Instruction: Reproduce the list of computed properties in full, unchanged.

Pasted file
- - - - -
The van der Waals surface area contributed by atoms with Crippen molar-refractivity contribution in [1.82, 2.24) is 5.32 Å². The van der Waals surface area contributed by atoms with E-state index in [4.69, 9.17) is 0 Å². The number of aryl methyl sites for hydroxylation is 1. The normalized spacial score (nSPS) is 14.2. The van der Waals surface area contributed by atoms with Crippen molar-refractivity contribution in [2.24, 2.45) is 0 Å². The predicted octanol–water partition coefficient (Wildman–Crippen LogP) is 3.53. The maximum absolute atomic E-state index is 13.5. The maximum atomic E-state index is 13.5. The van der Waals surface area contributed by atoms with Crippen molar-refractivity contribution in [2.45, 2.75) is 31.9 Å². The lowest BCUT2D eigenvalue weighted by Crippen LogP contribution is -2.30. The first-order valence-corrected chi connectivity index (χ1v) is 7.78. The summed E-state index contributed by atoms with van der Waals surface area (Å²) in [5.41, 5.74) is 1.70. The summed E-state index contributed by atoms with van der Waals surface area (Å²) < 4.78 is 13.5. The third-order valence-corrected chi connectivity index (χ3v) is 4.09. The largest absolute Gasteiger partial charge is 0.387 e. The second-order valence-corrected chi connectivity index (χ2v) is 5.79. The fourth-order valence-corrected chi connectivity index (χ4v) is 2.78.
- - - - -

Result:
The van der Waals surface area contributed by atoms with Crippen molar-refractivity contribution in [1.82, 2.24) is 5.32 Å². The van der Waals surface area contributed by atoms with E-state index in [4.69, 9.17) is 0 Å². The number of aryl methyl sites for hydroxylation is 1. The normalized spacial score (nSPS) is 14.2. The van der Waals surface area contributed by atoms with Crippen molar-refractivity contribution in [2.24, 2.45) is 0 Å². The predicted octanol–water partition coefficient (Wildman–Crippen LogP) is 3.53. The maximum absolute atomic E-state index is 13.5. The maximum atomic E-state index is 13.5. The van der Waals surface area contributed by atoms with Crippen molar-refractivity contribution in [2.45, 2.75) is 31.9 Å². The lowest BCUT2D eigenvalue weighted by Crippen LogP contribution is -2.30. The first-order valence-corrected chi connectivity index (χ1v) is 7.78. The summed E-state index contributed by atoms with van der Waals surface area (Å²) in [5.41, 5.74) is 1.70. The summed E-state index contributed by atoms with van der Waals surface area (Å²) < 4.78 is 13.5. The third-order valence-corrected chi connectivity index (χ3v) is 4.09. The largest absolute Gasteiger partial charge is 0.387 e. The second-order valence-corrected chi connectivity index (χ2v) is 5.79. The fourth-order valence-corrected chi connectivity index (χ4v) is 2.78.